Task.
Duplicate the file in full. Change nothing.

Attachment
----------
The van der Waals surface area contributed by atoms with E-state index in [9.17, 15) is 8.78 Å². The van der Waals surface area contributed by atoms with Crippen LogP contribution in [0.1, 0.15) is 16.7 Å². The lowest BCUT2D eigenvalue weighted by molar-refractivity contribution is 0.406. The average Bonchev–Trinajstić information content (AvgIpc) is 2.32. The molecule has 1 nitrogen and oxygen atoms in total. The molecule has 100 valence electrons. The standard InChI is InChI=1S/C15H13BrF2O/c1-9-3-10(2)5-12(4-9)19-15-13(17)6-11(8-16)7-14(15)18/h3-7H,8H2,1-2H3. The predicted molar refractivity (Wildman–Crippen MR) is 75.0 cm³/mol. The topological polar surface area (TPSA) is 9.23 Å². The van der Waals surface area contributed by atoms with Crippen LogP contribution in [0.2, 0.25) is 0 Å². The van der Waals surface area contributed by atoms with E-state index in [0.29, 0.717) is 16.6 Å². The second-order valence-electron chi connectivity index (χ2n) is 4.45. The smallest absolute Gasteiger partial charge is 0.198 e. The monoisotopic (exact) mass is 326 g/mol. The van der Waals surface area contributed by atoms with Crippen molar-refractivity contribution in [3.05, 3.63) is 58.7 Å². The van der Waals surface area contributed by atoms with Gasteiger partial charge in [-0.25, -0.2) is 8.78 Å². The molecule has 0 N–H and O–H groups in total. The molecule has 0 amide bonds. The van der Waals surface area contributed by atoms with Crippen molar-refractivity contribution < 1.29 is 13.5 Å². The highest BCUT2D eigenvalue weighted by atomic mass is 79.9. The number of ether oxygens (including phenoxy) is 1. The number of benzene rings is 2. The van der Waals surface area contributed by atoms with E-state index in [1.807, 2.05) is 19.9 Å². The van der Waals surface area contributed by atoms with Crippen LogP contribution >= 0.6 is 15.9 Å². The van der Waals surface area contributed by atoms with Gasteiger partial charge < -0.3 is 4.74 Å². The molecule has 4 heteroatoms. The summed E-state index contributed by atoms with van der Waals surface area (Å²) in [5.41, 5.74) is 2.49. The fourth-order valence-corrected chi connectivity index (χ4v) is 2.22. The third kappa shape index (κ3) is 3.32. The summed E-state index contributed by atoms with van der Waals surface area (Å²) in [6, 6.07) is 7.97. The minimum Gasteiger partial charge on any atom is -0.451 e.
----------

The van der Waals surface area contributed by atoms with E-state index in [9.17, 15) is 8.78 Å². The van der Waals surface area contributed by atoms with Crippen LogP contribution in [0.1, 0.15) is 16.7 Å². The lowest BCUT2D eigenvalue weighted by molar-refractivity contribution is 0.406. The average Bonchev–Trinajstić information content (AvgIpc) is 2.32. The molecule has 1 nitrogen and oxygen atoms in total. The molecule has 100 valence electrons. The standard InChI is InChI=1S/C15H13BrF2O/c1-9-3-10(2)5-12(4-9)19-15-13(17)6-11(8-16)7-14(15)18/h3-7H,8H2,1-2H3. The predicted molar refractivity (Wildman–Crippen MR) is 75.0 cm³/mol. The topological polar surface area (TPSA) is 9.23 Å². The van der Waals surface area contributed by atoms with Crippen LogP contribution in [0.2, 0.25) is 0 Å². The van der Waals surface area contributed by atoms with E-state index in [0.29, 0.717) is 16.6 Å². The second-order valence-electron chi connectivity index (χ2n) is 4.45. The smallest absolute Gasteiger partial charge is 0.198 e. The monoisotopic (exact) mass is 326 g/mol. The van der Waals surface area contributed by atoms with Crippen molar-refractivity contribution in [3.05, 3.63) is 58.7 Å². The van der Waals surface area contributed by atoms with Gasteiger partial charge in [-0.25, -0.2) is 8.78 Å². The molecule has 0 N–H and O–H groups in total. The molecule has 0 amide bonds. The van der Waals surface area contributed by atoms with Crippen molar-refractivity contribution < 1.29 is 13.5 Å². The highest BCUT2D eigenvalue weighted by atomic mass is 79.9. The number of ether oxygens (including phenoxy) is 1. The number of benzene rings is 2. The van der Waals surface area contributed by atoms with E-state index in [1.807, 2.05) is 19.9 Å². The van der Waals surface area contributed by atoms with Crippen LogP contribution >= 0.6 is 15.9 Å². The van der Waals surface area contributed by atoms with Gasteiger partial charge < -0.3 is 4.74 Å². The molecule has 4 heteroatoms. The summed E-state index contributed by atoms with van der Waals surface area (Å²) in [5.41, 5.74) is 2.49. The fourth-order valence-corrected chi connectivity index (χ4v) is 2.22. The third kappa shape index (κ3) is 3.32. The summed E-state index contributed by atoms with van der Waals surface area (Å²) in [6, 6.07) is 7.97. The minimum Gasteiger partial charge on any atom is -0.451 e.